punishment of crime-'and that among these are life, liberty,
                      and the pursuit of happiness; and to secure these'-not
                      grant them, but secure them- 'governments are instituted
                      among men, deriving their just powers from the consent of
                      the governed.”

              The Right to a trial by jury secured by the Constitution does not depend upon the

Constitution for its existence. “The Seventh Amendment commands that 'in suits at common law' the

right to trial by jury shall be preserved, and … [t]here is nothing in its history or language to suggest

that the amendment had any purpose but to preserve the essentials of the jury trial as it was

known to the common law before the adoption of the Constitution. Dimick v. Schiedt, 293 U.S. 474

(1935). See also Parklane Hosiery Co. v. Shore, 439 U.S. 322 (1979).

              Let’s never forget that this Right cannot be bartered away, given away or taken away. To

suggest that the Right secured by the Constitution is bartered away, given away and taken away by an




                                       Motion to Dismiss - Page 7 of 9
alleged notification by mail, which was never received, is contrary to the very principles that the country

was founded upon. Government is not instituted to barter, give and/or take away Rights of the people,

but to do everything in its power to secure these rights. MBNA certainly does not possess any power to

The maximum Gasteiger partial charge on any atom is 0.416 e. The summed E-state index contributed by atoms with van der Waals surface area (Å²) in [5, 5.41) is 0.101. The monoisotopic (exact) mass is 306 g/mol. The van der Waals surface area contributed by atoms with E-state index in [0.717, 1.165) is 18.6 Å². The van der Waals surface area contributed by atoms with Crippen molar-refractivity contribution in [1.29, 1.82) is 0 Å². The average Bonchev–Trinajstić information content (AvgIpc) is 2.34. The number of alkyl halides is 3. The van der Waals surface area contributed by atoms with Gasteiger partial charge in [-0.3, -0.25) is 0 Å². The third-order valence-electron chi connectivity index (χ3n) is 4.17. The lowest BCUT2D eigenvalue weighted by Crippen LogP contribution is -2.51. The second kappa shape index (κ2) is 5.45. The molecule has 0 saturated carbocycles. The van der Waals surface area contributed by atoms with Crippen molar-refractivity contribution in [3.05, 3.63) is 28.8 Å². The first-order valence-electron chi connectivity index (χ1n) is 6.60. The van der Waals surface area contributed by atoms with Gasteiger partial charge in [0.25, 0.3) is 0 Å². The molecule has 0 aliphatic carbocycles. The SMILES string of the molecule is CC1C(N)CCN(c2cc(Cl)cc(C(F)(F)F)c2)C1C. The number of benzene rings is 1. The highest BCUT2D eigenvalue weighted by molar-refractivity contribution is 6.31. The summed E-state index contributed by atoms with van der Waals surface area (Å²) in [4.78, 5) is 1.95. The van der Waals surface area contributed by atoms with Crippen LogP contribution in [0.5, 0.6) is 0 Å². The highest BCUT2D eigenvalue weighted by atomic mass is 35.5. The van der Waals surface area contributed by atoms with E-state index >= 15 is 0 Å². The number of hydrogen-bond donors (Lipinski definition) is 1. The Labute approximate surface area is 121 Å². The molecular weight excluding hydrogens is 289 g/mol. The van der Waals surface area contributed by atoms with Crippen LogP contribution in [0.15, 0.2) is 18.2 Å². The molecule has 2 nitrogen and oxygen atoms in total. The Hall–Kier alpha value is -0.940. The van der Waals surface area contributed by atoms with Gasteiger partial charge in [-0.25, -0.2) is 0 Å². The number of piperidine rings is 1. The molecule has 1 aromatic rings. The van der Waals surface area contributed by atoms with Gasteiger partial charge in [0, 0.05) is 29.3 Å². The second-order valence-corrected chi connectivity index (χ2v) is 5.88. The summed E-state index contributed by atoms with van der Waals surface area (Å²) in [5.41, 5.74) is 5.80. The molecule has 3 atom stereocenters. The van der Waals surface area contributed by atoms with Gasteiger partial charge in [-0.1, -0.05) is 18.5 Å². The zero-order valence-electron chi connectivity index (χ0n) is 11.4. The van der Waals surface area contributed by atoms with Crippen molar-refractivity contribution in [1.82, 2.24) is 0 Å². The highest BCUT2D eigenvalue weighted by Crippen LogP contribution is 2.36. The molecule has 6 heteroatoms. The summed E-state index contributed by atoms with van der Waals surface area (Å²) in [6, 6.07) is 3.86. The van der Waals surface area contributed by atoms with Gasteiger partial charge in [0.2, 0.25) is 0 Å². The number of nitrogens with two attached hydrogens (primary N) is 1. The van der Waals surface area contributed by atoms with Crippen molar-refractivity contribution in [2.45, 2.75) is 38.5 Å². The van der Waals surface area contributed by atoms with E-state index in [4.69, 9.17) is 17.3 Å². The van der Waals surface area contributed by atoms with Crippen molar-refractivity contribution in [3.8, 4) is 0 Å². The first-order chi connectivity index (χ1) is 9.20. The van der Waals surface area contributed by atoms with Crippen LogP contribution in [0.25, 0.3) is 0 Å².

take away any rights.

              The foregoing leads Respondent to another issue that is protected and secured under the

Constitution, the Supreme Law of the land. That is, Due Process. Much can be said about Due Process,

but the main principle upon which Due Process is founded and exists is fundamental fairness. See Am

Jur 2nd, 16b Constitutional Law, p. 473. More importantly, Due Process requires notice and opportunity.

See Powell v. Alabama, 287 U.S. 45 (1932).       This requirement is not met in the instant case without

such notice giving Respondent an opportunity to be heard and reject any change in contract.

“Fundamental guaranty of due process is absolute and not merely relative. See Hammond packing Co.

v. Arkansas, 212 U.S. 322 (1909). “There should be great resistance to expand substantive reach of due

process clauses of Fifth and Fourteenth Amendments, particularly if it requires redefining category of

rights deemed to be fundamental.” See Bowers v. Hardwick, 478 U.S. 186 (1986).

              Again, this is all dependent upon whether or not Petitioner has the right to even amend

and/or add new terms to the existing contract. If such right does exist, Respondent never received such

notice to enable the rejection of such terms, and thus violates Due Process of law.

              I, [Respondent’s name] declare that the statements herein and above are true and correct

under penalty of perjury.



 Signed and
 Submitted by:

                                [Your name]




                                      Motion to Dismiss - Page 8 of 9
                                   CERTIFICATE OF SERVICE

     I certify that a copy of the foregoing document was caused to be deposited and mailed on the
_______ day of ____________________, [year], via Certified Mail Number XXXX-XXXX-XXXX-
XXXX-XXXX to the following interested parties:


             [ATTORNEY NAME]
             [ADDRES]
             [CITY, STATE, POSTAL CODE]

             and to:

             [National Arbitration Forum]
             [Address of NAF]
             [City, State zip code]



      Dated this _____ day of __________________ [year].

      Respectfully submitted and signed by,
      [Respondent’s name]




                                    Motion to Dismiss - Page 9 of 9